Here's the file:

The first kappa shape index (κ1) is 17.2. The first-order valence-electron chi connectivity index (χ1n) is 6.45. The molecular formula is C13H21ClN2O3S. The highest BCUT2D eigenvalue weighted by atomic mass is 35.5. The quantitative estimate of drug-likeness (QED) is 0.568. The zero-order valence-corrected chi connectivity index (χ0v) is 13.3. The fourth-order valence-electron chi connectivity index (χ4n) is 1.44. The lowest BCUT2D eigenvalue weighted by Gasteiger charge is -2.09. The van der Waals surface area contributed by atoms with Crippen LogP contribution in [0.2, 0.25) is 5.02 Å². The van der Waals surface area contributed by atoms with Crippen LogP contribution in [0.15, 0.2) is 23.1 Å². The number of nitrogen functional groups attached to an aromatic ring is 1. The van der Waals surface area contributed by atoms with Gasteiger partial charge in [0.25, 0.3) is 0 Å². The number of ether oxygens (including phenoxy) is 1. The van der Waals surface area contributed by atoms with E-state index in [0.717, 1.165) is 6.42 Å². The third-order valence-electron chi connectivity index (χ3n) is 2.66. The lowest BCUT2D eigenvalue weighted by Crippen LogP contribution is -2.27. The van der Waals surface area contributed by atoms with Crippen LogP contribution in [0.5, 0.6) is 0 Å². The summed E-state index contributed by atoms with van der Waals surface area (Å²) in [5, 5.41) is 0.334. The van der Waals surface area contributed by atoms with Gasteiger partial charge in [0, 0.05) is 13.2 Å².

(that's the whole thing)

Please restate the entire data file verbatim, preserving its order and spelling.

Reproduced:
The first kappa shape index (κ1) is 17.2. The first-order valence-electron chi connectivity index (χ1n) is 6.45. The molecular formula is C13H21ClN2O3S. The highest BCUT2D eigenvalue weighted by atomic mass is 35.5. The quantitative estimate of drug-likeness (QED) is 0.568. The zero-order valence-corrected chi connectivity index (χ0v) is 13.3. The fourth-order valence-electron chi connectivity index (χ4n) is 1.44. The lowest BCUT2D eigenvalue weighted by Gasteiger charge is -2.09. The van der Waals surface area contributed by atoms with Crippen LogP contribution in [0.2, 0.25) is 5.02 Å². The van der Waals surface area contributed by atoms with Crippen LogP contribution in [0.15, 0.2) is 23.1 Å². The number of nitrogen functional groups attached to an aromatic ring is 1. The van der Waals surface area contributed by atoms with Gasteiger partial charge in [0.25, 0.3) is 0 Å². The number of ether oxygens (including phenoxy) is 1. The van der Waals surface area contributed by atoms with E-state index in [0.717, 1.165) is 6.42 Å². The third-order valence-electron chi connectivity index (χ3n) is 2.66. The lowest BCUT2D eigenvalue weighted by Crippen LogP contribution is -2.27. The van der Waals surface area contributed by atoms with Crippen LogP contribution in [0.5, 0.6) is 0 Å². The summed E-state index contributed by atoms with van der Waals surface area (Å²) in [5, 5.41) is 0.334. The van der Waals surface area contributed by atoms with Gasteiger partial charge in [0, 0.05) is 13.2 Å².